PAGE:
2018-03-10 / Editorial

Bipartisan efforts at gun control?

The routine of an ordinary school day in a South Florida high school was shattered by the sound of a fire alarm and the rapid fire of an assault rifle as teens, caught off guard, started screaming and running for their lives.

Of all days, it was Valentine’s Day, Feb. 14, 2018 when a lone gunman walked into the school and started firing an AR15 assault rifle as he proceeded to kill 17 people (three adults and 14 teens) and sent another 14 to the hospital, gravely wounded.

This country is facing an epidemic of gun violence that begs for a solution and a sobering admission that what we are currently doing is not working.

In the case of the South Florida school shooting, I think we can all agree that an 18-year-old should not be able to purchase an automatic assault rifle. Lawmakers in Florida, disagree, and as an unintended consequence, unwittingly allowed this shooting to occur.

We have a problem in this country that has no real solution as we examine mass shootings that started decades ago at Columbine High School in Colorado on April 20, 1999 when 12 students and one teacher died and 24 were injured.

Prior to this occurrence, the debate was ignited on Oct. 1, 2017 when a gunman opened fire on a crowd of concertgoers at a music festival on the Las Vegas strip in Nevada. Fifty-eight people died and 851 were injured as this gunman fired 1,100 rounds from his suite on the 32nd floor of the nearby Mandalay Bay hotel.

The shooter died of a self-inflicted wound, leaving no motive for his actions. Unlike the South Florida shooter, who was 19 years old and is now in police custody, the Las Vegas shooter was 64 years old and has lived his entire life from an outward appearance as a law-abiding citizen who was able to purchase an arsenal of weapons for no apparent reason until the deadly shooting.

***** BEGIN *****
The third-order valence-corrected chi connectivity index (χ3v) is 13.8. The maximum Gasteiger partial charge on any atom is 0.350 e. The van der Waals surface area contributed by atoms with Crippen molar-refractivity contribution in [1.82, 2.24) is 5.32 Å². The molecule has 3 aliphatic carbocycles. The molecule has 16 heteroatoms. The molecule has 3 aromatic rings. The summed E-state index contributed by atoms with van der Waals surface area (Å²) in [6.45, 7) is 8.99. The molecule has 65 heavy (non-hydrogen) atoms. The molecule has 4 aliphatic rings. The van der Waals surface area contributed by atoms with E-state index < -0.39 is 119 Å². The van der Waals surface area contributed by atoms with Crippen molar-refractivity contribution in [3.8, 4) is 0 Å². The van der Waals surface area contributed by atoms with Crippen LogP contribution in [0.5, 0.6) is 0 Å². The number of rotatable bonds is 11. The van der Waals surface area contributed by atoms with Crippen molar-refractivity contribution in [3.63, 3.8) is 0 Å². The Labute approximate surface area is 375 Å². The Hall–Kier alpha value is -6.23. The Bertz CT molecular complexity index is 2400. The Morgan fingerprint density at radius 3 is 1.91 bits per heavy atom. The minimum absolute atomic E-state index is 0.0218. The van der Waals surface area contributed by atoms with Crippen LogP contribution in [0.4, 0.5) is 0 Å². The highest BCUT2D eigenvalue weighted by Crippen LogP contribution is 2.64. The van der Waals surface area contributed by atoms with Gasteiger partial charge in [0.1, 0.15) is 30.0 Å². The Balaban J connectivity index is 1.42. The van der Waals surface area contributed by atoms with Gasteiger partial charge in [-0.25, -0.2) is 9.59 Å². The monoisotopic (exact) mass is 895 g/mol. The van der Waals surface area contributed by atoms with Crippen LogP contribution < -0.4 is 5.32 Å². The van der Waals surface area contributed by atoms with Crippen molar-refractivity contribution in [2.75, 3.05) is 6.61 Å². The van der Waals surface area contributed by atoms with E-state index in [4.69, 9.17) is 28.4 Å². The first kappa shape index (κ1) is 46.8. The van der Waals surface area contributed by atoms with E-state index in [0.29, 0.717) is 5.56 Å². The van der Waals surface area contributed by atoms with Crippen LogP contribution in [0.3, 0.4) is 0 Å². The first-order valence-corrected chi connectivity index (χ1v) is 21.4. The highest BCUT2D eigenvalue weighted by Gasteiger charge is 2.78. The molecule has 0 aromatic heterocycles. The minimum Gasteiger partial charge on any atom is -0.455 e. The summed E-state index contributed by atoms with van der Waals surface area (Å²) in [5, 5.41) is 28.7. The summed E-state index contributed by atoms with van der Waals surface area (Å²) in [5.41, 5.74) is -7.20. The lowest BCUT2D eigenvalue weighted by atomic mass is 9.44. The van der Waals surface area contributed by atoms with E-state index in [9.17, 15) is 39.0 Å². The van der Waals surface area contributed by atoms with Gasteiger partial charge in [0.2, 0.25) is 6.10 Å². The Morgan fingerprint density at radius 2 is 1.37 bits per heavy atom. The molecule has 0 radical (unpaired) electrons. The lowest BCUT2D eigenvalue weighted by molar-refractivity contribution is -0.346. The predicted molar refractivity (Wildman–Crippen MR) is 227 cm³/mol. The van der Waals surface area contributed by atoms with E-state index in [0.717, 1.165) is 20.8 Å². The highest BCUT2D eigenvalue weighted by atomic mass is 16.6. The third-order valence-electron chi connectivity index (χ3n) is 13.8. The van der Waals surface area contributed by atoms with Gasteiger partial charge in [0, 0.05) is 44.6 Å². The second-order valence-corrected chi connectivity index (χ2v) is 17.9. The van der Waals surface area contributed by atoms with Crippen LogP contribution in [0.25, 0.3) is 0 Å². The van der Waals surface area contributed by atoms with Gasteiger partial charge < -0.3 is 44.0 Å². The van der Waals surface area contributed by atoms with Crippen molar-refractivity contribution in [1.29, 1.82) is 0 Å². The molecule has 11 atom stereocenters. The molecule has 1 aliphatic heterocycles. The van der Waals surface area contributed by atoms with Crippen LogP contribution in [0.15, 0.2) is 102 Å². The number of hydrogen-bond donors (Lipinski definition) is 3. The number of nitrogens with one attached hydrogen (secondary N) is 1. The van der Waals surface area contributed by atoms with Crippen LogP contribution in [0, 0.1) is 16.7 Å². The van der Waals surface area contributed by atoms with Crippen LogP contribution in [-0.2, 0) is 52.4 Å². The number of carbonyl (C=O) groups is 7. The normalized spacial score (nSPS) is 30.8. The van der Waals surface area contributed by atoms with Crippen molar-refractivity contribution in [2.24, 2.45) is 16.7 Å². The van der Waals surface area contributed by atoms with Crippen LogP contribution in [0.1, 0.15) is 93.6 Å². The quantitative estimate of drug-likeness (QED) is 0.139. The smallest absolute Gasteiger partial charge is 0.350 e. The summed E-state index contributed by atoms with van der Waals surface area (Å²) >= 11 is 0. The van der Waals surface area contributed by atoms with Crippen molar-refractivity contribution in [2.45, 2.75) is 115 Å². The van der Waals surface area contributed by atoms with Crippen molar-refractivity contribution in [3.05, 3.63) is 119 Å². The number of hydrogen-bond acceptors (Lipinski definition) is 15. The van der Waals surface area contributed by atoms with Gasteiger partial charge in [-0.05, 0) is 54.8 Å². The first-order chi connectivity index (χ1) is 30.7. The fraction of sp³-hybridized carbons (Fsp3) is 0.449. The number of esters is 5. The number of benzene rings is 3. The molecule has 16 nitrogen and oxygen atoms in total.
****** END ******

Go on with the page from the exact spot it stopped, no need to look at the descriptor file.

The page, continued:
In this case, the shooter was able to rig a device called a bump stock to his semi-automatic weapons, converting the guns to automatic style military killing machines, plowing through the helpless and unsuspecting crowd, all out for an evening of enjoyment.

After Sept. 11, 2001 we were able to employ a simple campaign that connected us all as we employed the mantra, “See Something, Say Something.”

The public was responsive as numerous acts of terrorism were interrupted by observant citizens.

If such a campaign can work to prevent terrorist attacks, it can work with efforts to stop these despicable acts of violence against our children.

Up for debate is strengthening background checks by making them universal, connecting to every state.

Banning the bump stock devices that convert guns to killing machines and raising the age for purchase of assault rifles from 18 to minimum age of 21, closing loopholes tied to the purchase of guns from gun shows and scrutinizing or limiting the number of military style automatic weapons that can be owned by private citizens.

While fear has no place in our schools and school security must be a priority, arming our teachers with weapons however, is not the answer.

That was a suggestion provided by our Commander in Chief during a listening session held recently at the White House with students and family members of shooting victims.

In North Carolina, in response to the question, “How old must you be to purchase a handgun, shotgun or rifle” the law says to purchase a handgun from a federally-licensed firearms dealer, an individual must be 21 years of age or older.

The age at which a person can purchase a shotgun or rifle from a licensed dealer is 18.

Note however, that although an 18-, 19-, or 20-year-old may be issued a pistol purchase permit, they would not be able to purchase a handgun with it from a licensed firearms dealer.

More details on North Carolina gun laws may be found in the North Carolina Department of Justice Law Enforcement Liaison Section found online at ncdoj.com.

One final thought; If this great country can put a man of the moon and walk in space, why can’t we come together and produce a bipartisan measure that protects our children from mass shootings while maintaining Second Amendment rights guaranteed by the U.S. Constitution?

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